continue the seclusion of individuals from society, which forms a breeding
ground for further crime. If we are going to genuinely confront crime and
support its victims, it is crucial that we revive our understanding of
connection and community as the heart of healthy society.
This is vitally important
for the victim in receiving recognition of the
damage done to them, but also for the offender in recognising the personal
consequences of their actions. As Joseph Conrad wrote in Lord Jim: 'The
real significance of crime is in its being a breach of faith with the
community of mankind.' The Government response announced this week includes
the setting up of a national helpline for victims to receive support and
advice. This is in addition to a Victims' Charter that will outline the
services victims are entitled to receive. These are all good things, but
fail to go deeper. More is required if we are to truly confront the
paradigm in which we address offending.
One approach to criminal justice,
largely pioneered in New Zealand, is the
use of restorative justice practices. Conferences are held connecting
victims and offenders, allowing them to meet and talk about the
consequences of the crime. The victim is empowered as they take a central
role in the process. The offender is given the chance to re-engage, albeit
painfully, with other human beings as they are made aware of the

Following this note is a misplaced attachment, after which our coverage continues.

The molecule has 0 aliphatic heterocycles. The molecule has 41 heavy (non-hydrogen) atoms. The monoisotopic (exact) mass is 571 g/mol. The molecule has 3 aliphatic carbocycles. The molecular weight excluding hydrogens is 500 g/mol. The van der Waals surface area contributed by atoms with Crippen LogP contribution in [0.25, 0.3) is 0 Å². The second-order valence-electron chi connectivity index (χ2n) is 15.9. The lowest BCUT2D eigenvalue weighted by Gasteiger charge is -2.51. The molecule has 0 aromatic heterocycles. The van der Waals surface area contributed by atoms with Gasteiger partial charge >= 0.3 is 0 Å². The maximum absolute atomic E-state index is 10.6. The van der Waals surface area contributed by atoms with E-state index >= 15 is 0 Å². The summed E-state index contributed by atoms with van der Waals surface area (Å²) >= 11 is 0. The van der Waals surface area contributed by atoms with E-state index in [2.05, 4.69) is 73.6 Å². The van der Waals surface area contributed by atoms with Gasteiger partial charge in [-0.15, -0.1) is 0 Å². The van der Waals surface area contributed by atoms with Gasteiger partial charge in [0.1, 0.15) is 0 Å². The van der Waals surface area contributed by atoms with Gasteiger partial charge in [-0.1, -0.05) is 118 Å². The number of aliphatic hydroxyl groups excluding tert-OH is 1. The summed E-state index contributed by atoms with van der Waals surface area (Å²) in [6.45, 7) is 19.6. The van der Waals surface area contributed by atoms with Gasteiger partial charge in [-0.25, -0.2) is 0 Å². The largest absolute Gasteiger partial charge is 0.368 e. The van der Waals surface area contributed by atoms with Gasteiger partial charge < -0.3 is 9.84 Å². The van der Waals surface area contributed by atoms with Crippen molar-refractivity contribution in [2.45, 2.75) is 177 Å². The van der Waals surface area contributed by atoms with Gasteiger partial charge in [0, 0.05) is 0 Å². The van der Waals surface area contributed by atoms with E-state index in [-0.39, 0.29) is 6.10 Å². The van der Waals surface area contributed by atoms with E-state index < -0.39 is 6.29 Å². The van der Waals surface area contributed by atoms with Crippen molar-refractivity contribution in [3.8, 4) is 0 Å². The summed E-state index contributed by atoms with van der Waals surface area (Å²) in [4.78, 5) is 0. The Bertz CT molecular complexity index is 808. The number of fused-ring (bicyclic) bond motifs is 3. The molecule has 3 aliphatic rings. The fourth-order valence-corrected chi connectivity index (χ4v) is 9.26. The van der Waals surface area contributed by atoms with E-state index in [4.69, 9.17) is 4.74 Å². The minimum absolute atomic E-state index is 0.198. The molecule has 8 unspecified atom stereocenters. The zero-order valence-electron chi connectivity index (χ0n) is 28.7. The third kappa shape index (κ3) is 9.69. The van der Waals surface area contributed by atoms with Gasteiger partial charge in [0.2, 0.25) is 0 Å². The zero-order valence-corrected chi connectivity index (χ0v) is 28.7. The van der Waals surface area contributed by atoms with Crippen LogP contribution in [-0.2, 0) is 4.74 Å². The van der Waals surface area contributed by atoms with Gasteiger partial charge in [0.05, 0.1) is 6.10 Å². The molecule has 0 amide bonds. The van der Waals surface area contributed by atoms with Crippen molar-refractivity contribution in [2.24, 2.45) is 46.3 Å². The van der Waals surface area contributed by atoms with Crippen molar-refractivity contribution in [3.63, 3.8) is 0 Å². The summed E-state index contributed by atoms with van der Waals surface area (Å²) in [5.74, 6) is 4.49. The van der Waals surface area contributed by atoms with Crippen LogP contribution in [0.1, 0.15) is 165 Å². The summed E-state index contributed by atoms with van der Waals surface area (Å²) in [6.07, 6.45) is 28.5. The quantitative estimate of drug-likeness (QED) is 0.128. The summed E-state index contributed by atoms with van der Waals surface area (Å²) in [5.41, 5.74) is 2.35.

consequences of their choices on other human beings. As barriers to
relationship are minimised and people are invited into the judicial
process, a new possibility for restoration emerges. Responsibility and
empathy are given a chance to breathe. It is encouraging to see that the
Government currently supports restorative justice practice, but it needs to
follow through more convincingly and entrench such practices as a more
central part of the system. Currently it is a small alternative to the
mainstream system. We need to encourage it to grow and expand as a
challenge to the impersonal system we currently live with.
Government Response to the Report of the Justice and
Committee on Inquiry into Victims' Rights
the Justice and Electoral Committee Report on Inquiry into
Maxim Institute's submission on the Inquiry into Victims'
CROSSING THE THRESHOLD
A study of how well New Zealanders
understand the electoral system has
revealed that many people still do not completely understand how it works.
The findings come from the Electoral Commission's mid-term monitor survey
of 3,000 voters, collected during June and July 2007. While the study found
that 51 percent of New Zealanders say they either find MMP easy or very
easy to understand, the study also showed that New Zealanders' 'declared'
level of understanding of MMP is not as good as their 'actual'
understanding of it. Faced with a general election in 2008, these results
mean that voters need to be attentive to the finer details of how MMP
works, so that we can understand fully the implications of voting for
particular electorate candidates or parties.
New Zealanders' actual
understanding of MMP was investigated by asking
which of the two votes voters cast at an election 'is more important in
deciding the number of MPs each party will have in Parliament': the party
vote or the electorate vote. Only 65 percent of New Zealanders understood
correctly that the party vote is more important in deciding the number of
MPs each party will have in Parliament. People were also asked to identify
the criteria which parties have to satisfy to win seats in parliament. The
alarming finding was that after more than a decade of MMP only 27 percent